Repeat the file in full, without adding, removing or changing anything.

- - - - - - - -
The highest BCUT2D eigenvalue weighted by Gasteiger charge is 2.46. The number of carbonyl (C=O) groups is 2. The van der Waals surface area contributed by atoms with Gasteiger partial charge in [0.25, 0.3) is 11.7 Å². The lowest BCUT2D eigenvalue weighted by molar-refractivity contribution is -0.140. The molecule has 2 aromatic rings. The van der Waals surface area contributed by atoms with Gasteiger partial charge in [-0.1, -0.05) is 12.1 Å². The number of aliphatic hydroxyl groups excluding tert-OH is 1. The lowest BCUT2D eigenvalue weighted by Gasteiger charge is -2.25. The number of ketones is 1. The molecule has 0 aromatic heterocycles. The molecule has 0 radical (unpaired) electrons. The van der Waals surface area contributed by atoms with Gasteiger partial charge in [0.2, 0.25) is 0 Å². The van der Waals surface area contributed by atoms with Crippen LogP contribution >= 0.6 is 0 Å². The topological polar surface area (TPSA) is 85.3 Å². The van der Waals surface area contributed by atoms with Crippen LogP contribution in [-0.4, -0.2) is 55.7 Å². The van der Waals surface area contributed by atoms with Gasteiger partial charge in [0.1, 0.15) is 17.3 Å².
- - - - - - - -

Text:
The highest BCUT2D eigenvalue weighted by Gasteiger charge is 2.46. The number of carbonyl (C=O) groups is 2. The van der Waals surface area contributed by atoms with Gasteiger partial charge in [0.25, 0.3) is 11.7 Å². The lowest BCUT2D eigenvalue weighted by molar-refractivity contribution is -0.140. The molecule has 2 aromatic rings. The van der Waals surface area contributed by atoms with Gasteiger partial charge in [-0.1, -0.05) is 12.1 Å². The number of aliphatic hydroxyl groups excluding tert-OH is 1. The lowest BCUT2D eigenvalue weighted by Gasteiger charge is -2.25. The number of ketones is 1. The molecule has 0 aromatic heterocycles. The molecule has 0 radical (unpaired) electrons. The van der Waals surface area contributed by atoms with Gasteiger partial charge in [0.2, 0.25) is 0 Å². The van der Waals surface area contributed by atoms with Crippen LogP contribution >= 0.6 is 0 Å². The topological polar surface area (TPSA) is 85.3 Å². The van der Waals surface area contributed by atoms with Crippen LogP contribution in [-0.4, -0.2) is 55.7 Å². The van der Waals surface area contributed by atoms with Gasteiger partial charge in [0.1, 0.15) is 17.3 Å².